In the first case, there is an element $x\in V \otimes W$ whose value on $e_i^\vee \times e_j^\vee$ is equal to $B(e_i^\vee, e_j^\vee)$ for all $i,j$, hence by the continuity of $B$ in $W^\vee$, the value of $x$ on $w \times e_j^\vee$ is equal to $B(w, e_j^\vee)$ for all $w, j$ and thus by the continuity of $B$ in $U^\vee$, the value of $x$ on $w \times u$ is equal to $B(w,u)$ for all $w,u$, and we are done.

In the second case, let $S$ be set of vertices of the edges in that sequence that lie in $W$. Let $w$ be the linear form on $W$ that sends $e_i$ to $1$ if $i$ is in $S$ and $0$ otherwise. Then $B(w, e_j^\vee) = w ( b(e_j^\vee))$ is the sum of all the entries of $w(e_j^\vee)$ with indices in $S$. For $j$ any vertex of the edge in the sequence lying in $U$, exactly one nonzero entry of $w(e_j^\vee)$ lies in $S$ so $B(w, e_j^\vee) \neq 0$ and thus $B(w,e_j^\vee)$ is nonzero for infinitely many $j$, contradicting $B( w,e_j^\vee) =e_j^\vee ( a(w))$. QED

In addition, we need the following plausible claim:

There are no nonzero canonical (i.e. functorial) elements of $V^{*a} \otimes V^{*b}$ for any $a,b$.

Combining these, any canonical map in the intersection of the two subspaces of the space of bilinear forms on $V^{*n} \times V^{*(m-1)}$ must come from an element of $V^{ * (n-1) } \otimes V^{* (m-2)}$, which is unique, hence also canonical, and thus must be zero.

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    $\begingroup$ What do you mean by continuity of $B$ in $W^{\vee}$? $\endgroup$ Jun 29, 2021 at 23:49
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    $\begingroup$ @MartinBrandenburg I just mean that for fixed $u$, $B(u, w)$, as a function on $W^\vee$, arises by an element of $W$, so if we know its value on $e_i^\vee$ for all $i$ then we know that element and thus we know its value on all dual vectors. $\endgroup$
    – Will Sawin
    Jun 30, 2021 at 0:08
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Here is a proof of the "plausible claim" in Will Sawin's answer.

The "plausible claim" is:

"There are no nonzero canonical (i.e. functorial) elements of $V^{*a}\otimes V^{*b}$ for any $a,b$."

Here we can assume that $a$ is a nonnegative even integer and $b$ a positive odd integer. Let $f_V$ be such an element, depending functorially on $V$, and let us derive a contradiction. The element $f_V$ can be viewed as a finite rank linear map $f_V:V^{*(b-1)}\to V^{*a}$ which is functorial in $V$. For all $V$ the image of $f_V$ is a finite dimensional subspace $F_V$ of $V^{*a}$, and there is at least one $V$ such that $F_V$ is nonzero. We claim

$(1)$ There is an infinite dimensional $V$ such that $F_V$ is nonzero.

Let us show that $(1)$ yields a contradiction. Note that $F_V$ is a nonzero finite dimensional module over the ring $A:=\operatorname{End}(V)$. Let $I\subset A$ be the two-sided ideal formed by the endomorphisms whose rank is less than $\dim V$. By Exercise 3.16 in the book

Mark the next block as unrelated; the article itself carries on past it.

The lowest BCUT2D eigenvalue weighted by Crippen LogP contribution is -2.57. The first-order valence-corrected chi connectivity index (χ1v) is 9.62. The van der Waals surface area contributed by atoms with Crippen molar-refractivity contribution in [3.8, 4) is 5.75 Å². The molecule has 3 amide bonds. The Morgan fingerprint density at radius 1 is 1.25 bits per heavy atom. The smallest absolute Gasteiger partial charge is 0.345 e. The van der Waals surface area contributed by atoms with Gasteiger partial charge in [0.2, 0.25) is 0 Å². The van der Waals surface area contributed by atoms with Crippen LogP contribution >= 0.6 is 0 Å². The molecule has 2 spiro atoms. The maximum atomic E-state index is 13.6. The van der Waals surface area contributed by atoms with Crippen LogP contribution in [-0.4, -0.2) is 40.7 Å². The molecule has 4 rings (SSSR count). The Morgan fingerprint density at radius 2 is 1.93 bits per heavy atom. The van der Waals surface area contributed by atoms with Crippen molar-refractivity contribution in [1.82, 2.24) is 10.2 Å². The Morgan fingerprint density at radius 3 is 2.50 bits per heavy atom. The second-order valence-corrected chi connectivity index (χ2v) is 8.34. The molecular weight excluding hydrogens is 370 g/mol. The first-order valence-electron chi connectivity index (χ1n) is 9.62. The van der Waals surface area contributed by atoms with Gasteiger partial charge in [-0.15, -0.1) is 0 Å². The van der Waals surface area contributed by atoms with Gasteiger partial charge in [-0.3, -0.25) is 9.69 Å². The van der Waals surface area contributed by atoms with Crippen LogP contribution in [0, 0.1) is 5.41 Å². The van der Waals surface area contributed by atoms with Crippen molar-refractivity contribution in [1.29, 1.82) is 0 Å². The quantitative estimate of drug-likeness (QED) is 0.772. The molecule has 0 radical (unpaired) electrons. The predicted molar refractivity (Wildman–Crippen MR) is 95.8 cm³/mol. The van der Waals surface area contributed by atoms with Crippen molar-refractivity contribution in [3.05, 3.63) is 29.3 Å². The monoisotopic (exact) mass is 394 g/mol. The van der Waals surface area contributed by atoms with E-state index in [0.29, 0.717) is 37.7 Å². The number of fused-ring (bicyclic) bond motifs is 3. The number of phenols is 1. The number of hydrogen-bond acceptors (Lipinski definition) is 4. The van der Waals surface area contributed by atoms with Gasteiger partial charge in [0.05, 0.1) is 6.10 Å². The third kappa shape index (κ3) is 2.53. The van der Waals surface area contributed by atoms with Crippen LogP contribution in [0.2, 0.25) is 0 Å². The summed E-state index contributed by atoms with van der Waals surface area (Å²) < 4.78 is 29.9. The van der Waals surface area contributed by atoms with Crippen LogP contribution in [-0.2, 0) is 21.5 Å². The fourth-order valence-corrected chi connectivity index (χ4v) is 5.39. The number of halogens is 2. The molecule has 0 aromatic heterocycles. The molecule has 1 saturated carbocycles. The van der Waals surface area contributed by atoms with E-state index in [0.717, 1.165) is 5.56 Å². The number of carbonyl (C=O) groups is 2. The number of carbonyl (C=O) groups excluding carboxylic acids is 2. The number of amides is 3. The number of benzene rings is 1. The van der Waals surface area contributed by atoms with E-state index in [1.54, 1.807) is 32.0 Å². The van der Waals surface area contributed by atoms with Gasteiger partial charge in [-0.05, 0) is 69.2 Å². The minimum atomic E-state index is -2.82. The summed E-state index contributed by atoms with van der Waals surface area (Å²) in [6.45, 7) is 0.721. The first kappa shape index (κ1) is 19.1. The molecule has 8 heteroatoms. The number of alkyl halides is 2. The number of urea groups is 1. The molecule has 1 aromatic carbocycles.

Lam, Tsit-Yuen. Exercises in Classical Ring Theory, second ed., Problem Books in Mathematics, New York, Springer-Verlag, 2003,

$A$ is the unique two-sided ideal of $A$ not contained in $I$. It is easily seen that $I$ has infinite codimension in $A$. This implies that $A$ has no nonzero finite dimensional module, contradiction. (Note that a solution to the exercise is given in the book.)

It only remains to prove $(1)$.

If $V$ is finite dimensional, we can identify $V^{*(b-1)}$ and $V^{*a}$ to $V$. Then it is easy to see that there is a scalar $\lambda\in k$ such that $f_V=\lambda\operatorname{id}_V$ for all finite dimensional $V$.

Case $\lambda=0$. By assumption there is an infinite dimensional $V$ such that $F_V\ne0$, so there is nothing to prove in this case.

Case $\lambda\ne0$. We will see that this case is impossible. We can assume $\lambda=1$. Write $D_n$ for the functor $V\mapsto V^{*n}$. Let $V$ be any infinite dimensional vector space and $v$ any nonzero vector of $V$. Regard $v$ as a linear map $k\to V$. Since, in the commutative diagram $\require{AMScd}$ $$ \begin{CD} k@>f_k>>k\\ @VD_{b-1}(v)VV@VVD_a(v)V\\ V^{*(b-1)}@>>f_V>V^{*a}, \end{CD} $$ $f_k$ is the identity of $k$, we see that $F_V$ contains the canonical copy of $V$ sitting inside $V^{*a}$, contradicting the finite dimensionality of $F_V$.

EDIT. Here are a few additional details. (We use the above notation. In particular $V$ is infinite dimensional and $F_V\subset V$ is finite dimensional and nonzero. Also recall that $D_n$ is the functor $W\mapsto W^{*n}$, and that $a$ and $b-1$ are nonnegative even integers.)

$\bullet$ $F_V$ is an $A$-module. Consider a vector in $F_V$, that is a vector of the form $f_V(v_{b-1})$ with $v_{b-1}$ in $V^{*(b-1)}$, and let $x$ be in $A$. Then $(D_a(x))(f_V(v_{b-1}))$, being equal to $f_V(D_{b-1}(v_{b-1}))$, is again in $F_V$, and the formula $xf_V(v_{b-1}):=(D_a(x))(f_V(v_{b-1}))$ defines a structure of $A$-module on $F_V$.

$\bullet$ $I$ has infinite codimension in $A$. Let $J$ be a set of cardinality $\dim V$. There is a family $(V_j)_{j\in J}$ of subspaces $V_j\subset V$ such that $\dim V_j=\dim V$ for all $j$ and $V=\bigoplus V_j$. If $e_j$ is the projection onto $V_j$ viewed as an idempotent of $A$, then any nontrivial linear combination of the $e_j$ is of rank $\dim V$. This implies $\dim A/I\ge\dim V$.

$\bullet$ Derivation of the contradiction. Using the first bullet, define $\psi:A\to\operatorname{End}(F_V)$ by $(\psi(x))(w):=xw$ for $x$ in $A$ and $w$ in $F_V$. This is a $k$-algebra morphism, and its kernel is a proper two-sided ideal of $A$ of whose codimension coincides with the rank of $\psi$, which is finite. By Exercise 3.16 mentioned above and the previous bullet, there is no such ideal.